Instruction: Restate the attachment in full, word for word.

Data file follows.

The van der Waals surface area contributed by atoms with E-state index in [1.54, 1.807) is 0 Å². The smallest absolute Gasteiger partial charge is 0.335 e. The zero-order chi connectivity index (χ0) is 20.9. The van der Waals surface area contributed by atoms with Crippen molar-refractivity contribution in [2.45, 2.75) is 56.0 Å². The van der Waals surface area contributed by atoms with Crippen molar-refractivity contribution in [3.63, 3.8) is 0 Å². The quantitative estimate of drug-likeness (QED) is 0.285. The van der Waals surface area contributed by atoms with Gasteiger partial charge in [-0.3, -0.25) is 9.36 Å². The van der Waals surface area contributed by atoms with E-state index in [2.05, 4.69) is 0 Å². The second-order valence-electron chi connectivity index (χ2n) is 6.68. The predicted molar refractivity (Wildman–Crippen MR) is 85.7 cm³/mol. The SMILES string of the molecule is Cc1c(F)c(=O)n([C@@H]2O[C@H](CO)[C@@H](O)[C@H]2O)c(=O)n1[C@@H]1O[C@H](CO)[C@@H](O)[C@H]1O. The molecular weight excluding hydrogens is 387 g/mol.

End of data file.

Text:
The van der Waals surface area contributed by atoms with E-state index in [1.54, 1.807) is 0 Å². The smallest absolute Gasteiger partial charge is 0.335 e. The zero-order chi connectivity index (χ0) is 20.9. The van der Waals surface area contributed by atoms with Crippen molar-refractivity contribution in [2.45, 2.75) is 56.0 Å². The van der Waals surface area contributed by atoms with Crippen molar-refractivity contribution in [3.63, 3.8) is 0 Å². The quantitative estimate of drug-likeness (QED) is 0.285. The van der Waals surface area contributed by atoms with Gasteiger partial charge in [-0.3, -0.25) is 9.36 Å². The van der Waals surface area contributed by atoms with E-state index in [2.05, 4.69) is 0 Å². The second-order valence-electron chi connectivity index (χ2n) is 6.68. The predicted molar refractivity (Wildman–Crippen MR) is 85.7 cm³/mol. The SMILES string of the molecule is Cc1c(F)c(=O)n([C@@H]2O[C@H](CO)[C@@H](O)[C@H]2O)c(=O)n1[C@@H]1O[C@H](CO)[C@@H](O)[C@H]1O. The molecular weight excluding hydrogens is 387 g/mol.